A spate of recent incidents involving Iranian diplomats and alleged Iranian-trained terrorists arrested in the oil-wealthy Persian Gulf sheikdoms has given new urgency to these countries' plans for a regional security pact.

For the second time in less than two weeks, a high-ranking Iranian diplomat has been expelled from an Arabian peninsula country for allegedly promoting subversion of the local government.

North Yemen Tuesday declared the Iranian charge d'affaires persona non grata and announced that he had been caught in the act of distributing "anti-Yemeni leaflets."

Early last week, the top Iranian diplomat in the island state of Bahrain, Hassan Shushtari Zadeh, was expelled after authorities there arrested 60 persons who were said to have been Iranian-trained and preparing to launch Khomeini-style revolutions in the oil-rich Arab sheikdoms and kingdoms of the region.

The arrests and expulsion of Iranian diplomats have brought to the fore once again the issue of internal security among the six conservative Persian Gulf states and riveted their attention on Iran, rather than the Soviet Union or even Israel, as the major immediate source of instability.

The incidents raise the question of what assistance the U.S. Rapid Deployment Force could have been to these states had the alleged Iranian conspirators succeeded in taking over Bahrain, or more importantly one of the main oil-producing sheikdoms like the United Arab Emirates.

One of the objectives of the force is to shield these countries from foreign intervention, particularly Soviet, but the latest events suggest Iranian-fomented revolutions may be the main danger facing them now.

In any case, Bahrain and one other tiny sheikdom, Qatar, have turned to Saudi Arabia for help and signed bilateral security agreements with it in the wake of the mid-December arrests in Bahrain.

The Saudis, in turn, appear to have seized upon the occasion to promote their own plan for closer security cooperation among the six kingdoms and sheikdoms of the lower gulf--Bahrain, Qatar, the United Arab Emirates, Kuwait, Oman and Saudi Arabia.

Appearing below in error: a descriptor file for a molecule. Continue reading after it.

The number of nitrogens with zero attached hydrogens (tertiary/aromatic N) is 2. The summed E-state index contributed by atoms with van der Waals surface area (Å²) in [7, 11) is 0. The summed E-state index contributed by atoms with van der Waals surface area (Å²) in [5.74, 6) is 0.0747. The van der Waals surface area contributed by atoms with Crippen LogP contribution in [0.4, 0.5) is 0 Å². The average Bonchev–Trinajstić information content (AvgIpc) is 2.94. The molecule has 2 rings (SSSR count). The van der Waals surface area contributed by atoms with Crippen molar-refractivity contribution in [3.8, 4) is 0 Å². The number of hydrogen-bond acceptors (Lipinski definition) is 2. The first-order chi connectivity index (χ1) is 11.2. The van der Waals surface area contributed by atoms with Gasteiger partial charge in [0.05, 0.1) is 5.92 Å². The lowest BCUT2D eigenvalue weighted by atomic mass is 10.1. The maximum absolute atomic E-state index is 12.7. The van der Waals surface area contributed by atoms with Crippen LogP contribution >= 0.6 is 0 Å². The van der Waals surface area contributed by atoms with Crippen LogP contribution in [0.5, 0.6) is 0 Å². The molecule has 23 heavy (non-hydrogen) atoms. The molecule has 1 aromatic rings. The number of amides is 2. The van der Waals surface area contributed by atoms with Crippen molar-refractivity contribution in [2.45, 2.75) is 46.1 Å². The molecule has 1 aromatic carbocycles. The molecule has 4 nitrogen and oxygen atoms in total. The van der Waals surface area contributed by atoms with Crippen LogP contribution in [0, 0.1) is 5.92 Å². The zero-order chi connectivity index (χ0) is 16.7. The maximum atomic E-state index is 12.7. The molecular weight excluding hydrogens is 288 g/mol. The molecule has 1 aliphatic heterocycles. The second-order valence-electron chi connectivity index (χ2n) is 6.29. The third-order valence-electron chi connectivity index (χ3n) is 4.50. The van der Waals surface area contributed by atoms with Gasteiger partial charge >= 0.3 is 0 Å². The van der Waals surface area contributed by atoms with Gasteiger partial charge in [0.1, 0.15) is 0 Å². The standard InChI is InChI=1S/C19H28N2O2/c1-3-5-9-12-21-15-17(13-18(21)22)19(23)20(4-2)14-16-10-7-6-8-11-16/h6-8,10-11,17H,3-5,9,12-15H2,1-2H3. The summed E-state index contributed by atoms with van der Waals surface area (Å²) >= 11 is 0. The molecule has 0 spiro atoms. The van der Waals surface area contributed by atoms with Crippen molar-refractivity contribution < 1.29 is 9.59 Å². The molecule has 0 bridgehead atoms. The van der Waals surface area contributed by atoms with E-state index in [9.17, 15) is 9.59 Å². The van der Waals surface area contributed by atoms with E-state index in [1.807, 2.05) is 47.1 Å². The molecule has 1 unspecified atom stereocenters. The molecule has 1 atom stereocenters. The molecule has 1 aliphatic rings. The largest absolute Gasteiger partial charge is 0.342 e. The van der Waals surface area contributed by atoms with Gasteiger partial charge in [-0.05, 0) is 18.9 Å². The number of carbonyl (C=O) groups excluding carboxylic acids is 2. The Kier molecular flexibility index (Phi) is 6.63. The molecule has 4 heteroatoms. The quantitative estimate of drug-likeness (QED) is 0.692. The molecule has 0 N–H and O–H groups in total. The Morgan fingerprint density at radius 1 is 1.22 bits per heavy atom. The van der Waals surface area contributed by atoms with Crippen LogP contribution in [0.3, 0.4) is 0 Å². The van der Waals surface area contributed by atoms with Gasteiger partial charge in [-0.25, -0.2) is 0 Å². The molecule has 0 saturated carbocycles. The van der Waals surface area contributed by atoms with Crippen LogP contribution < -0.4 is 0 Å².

Early this year, the six formed the Gulf Cooperation Council partly to deal with common internal and regional security problems. But differences of view, and in some cases suspicion of Saudi domination, have kept the council from adopting a security pact.

The defense ministers of the six are scheduled to meet in the Saudi capital, Riyadh, Jan. 18 to discuss the Saudi plan. The Saudis are proposing military and security cooperation among the six Persian Gulf states--without, however, having an integrated military command or force--both to defend the world's oil heartland and their own conservative governments without American or other outside assistance.

The latest Iranian scare seems to be a catalyst for agreement on the Saudi proposal.

Bahraini security sources have been quoted as saying that the 60 persons detained in the plot included 45 Bahrainis, 13 Saudis and one each from Oman and Kuwait. The sources said the 60 belonged to the Islamic Front for the Liberation of Bahrain and had received training in sabotage, terrorism and assassination in Iran.

Press reports said Bahrain learned of the alleged conspiracy when the security force in Dubai, one of the mini-sheikdoms in the nearby United Arab Emirates, arrested six members of the network and turned them over to Bahrain.

This seems to suggest the front also had members and activities in some of the other Persian Gulf states.